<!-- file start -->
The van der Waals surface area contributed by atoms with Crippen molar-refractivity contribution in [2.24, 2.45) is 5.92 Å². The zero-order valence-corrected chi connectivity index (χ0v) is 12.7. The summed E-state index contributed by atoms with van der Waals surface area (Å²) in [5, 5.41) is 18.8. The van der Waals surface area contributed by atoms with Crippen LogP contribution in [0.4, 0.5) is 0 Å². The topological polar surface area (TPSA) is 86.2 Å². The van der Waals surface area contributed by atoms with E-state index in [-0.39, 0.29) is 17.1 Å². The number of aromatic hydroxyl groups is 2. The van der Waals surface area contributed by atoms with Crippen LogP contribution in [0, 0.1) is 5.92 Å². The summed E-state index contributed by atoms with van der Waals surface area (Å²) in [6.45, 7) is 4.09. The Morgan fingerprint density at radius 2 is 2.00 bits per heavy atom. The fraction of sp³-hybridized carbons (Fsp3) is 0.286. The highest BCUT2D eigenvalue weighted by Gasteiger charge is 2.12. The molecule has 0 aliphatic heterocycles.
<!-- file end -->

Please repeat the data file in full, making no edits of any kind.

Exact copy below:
The van der Waals surface area contributed by atoms with Crippen molar-refractivity contribution in [2.24, 2.45) is 5.92 Å². The zero-order valence-corrected chi connectivity index (χ0v) is 12.7. The summed E-state index contributed by atoms with van der Waals surface area (Å²) in [5, 5.41) is 18.8. The van der Waals surface area contributed by atoms with Crippen LogP contribution in [0.4, 0.5) is 0 Å². The topological polar surface area (TPSA) is 86.2 Å². The van der Waals surface area contributed by atoms with E-state index in [-0.39, 0.29) is 17.1 Å². The number of aromatic hydroxyl groups is 2. The van der Waals surface area contributed by atoms with Crippen LogP contribution in [0, 0.1) is 5.92 Å². The summed E-state index contributed by atoms with van der Waals surface area (Å²) in [6.45, 7) is 4.09. The Morgan fingerprint density at radius 2 is 2.00 bits per heavy atom. The fraction of sp³-hybridized carbons (Fsp3) is 0.286. The highest BCUT2D eigenvalue weighted by Gasteiger charge is 2.12. The molecule has 0 aliphatic heterocycles.